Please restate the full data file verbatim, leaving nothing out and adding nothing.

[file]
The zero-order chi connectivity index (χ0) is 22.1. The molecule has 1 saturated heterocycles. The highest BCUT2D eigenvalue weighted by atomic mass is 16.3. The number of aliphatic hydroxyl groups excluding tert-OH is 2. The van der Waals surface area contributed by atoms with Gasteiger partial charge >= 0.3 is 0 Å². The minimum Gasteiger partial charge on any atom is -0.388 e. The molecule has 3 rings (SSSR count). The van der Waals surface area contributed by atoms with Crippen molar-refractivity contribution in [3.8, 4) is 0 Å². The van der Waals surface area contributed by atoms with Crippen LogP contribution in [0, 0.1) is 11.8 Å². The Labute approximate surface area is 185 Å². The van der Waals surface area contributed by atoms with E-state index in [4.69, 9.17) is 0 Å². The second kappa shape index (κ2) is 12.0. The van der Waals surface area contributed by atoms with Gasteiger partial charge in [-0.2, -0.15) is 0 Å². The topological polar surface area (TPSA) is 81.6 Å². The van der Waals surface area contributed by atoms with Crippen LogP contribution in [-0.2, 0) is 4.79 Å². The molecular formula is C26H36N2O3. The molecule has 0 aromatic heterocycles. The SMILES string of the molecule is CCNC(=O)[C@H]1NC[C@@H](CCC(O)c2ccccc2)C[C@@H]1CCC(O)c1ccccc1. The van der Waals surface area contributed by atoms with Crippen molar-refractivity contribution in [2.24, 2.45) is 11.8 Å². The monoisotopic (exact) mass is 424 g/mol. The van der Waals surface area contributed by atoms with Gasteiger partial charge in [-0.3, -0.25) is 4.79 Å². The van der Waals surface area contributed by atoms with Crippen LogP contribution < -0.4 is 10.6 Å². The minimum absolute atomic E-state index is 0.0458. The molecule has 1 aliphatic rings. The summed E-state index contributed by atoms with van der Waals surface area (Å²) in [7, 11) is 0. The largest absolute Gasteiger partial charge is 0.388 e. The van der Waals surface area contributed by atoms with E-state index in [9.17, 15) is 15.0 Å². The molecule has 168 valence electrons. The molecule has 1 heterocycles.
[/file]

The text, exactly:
The zero-order chi connectivity index (χ0) is 22.1. The molecule has 1 saturated heterocycles. The highest BCUT2D eigenvalue weighted by atomic mass is 16.3. The number of aliphatic hydroxyl groups excluding tert-OH is 2. The van der Waals surface area contributed by atoms with Gasteiger partial charge >= 0.3 is 0 Å². The minimum Gasteiger partial charge on any atom is -0.388 e. The molecule has 3 rings (SSSR count). The van der Waals surface area contributed by atoms with Crippen molar-refractivity contribution in [3.8, 4) is 0 Å². The van der Waals surface area contributed by atoms with Crippen LogP contribution in [0, 0.1) is 11.8 Å². The Labute approximate surface area is 185 Å². The van der Waals surface area contributed by atoms with E-state index in [4.69, 9.17) is 0 Å². The second kappa shape index (κ2) is 12.0. The van der Waals surface area contributed by atoms with Gasteiger partial charge in [-0.2, -0.15) is 0 Å². The topological polar surface area (TPSA) is 81.6 Å². The van der Waals surface area contributed by atoms with Crippen LogP contribution in [-0.2, 0) is 4.79 Å². The molecular formula is C26H36N2O3. The molecule has 0 aromatic heterocycles. The SMILES string of the molecule is CCNC(=O)[C@H]1NC[C@@H](CCC(O)c2ccccc2)C[C@@H]1CCC(O)c1ccccc1. The van der Waals surface area contributed by atoms with Crippen molar-refractivity contribution in [2.24, 2.45) is 11.8 Å². The monoisotopic (exact) mass is 424 g/mol. The van der Waals surface area contributed by atoms with Gasteiger partial charge in [-0.3, -0.25) is 4.79 Å². The van der Waals surface area contributed by atoms with Crippen LogP contribution < -0.4 is 10.6 Å². The minimum absolute atomic E-state index is 0.0458. The molecule has 1 aliphatic rings. The summed E-state index contributed by atoms with van der Waals surface area (Å²) in [7, 11) is 0. The largest absolute Gasteiger partial charge is 0.388 e. The van der Waals surface area contributed by atoms with E-state index in [9.17, 15) is 15.0 Å². The molecule has 168 valence electrons. The molecule has 1 heterocycles.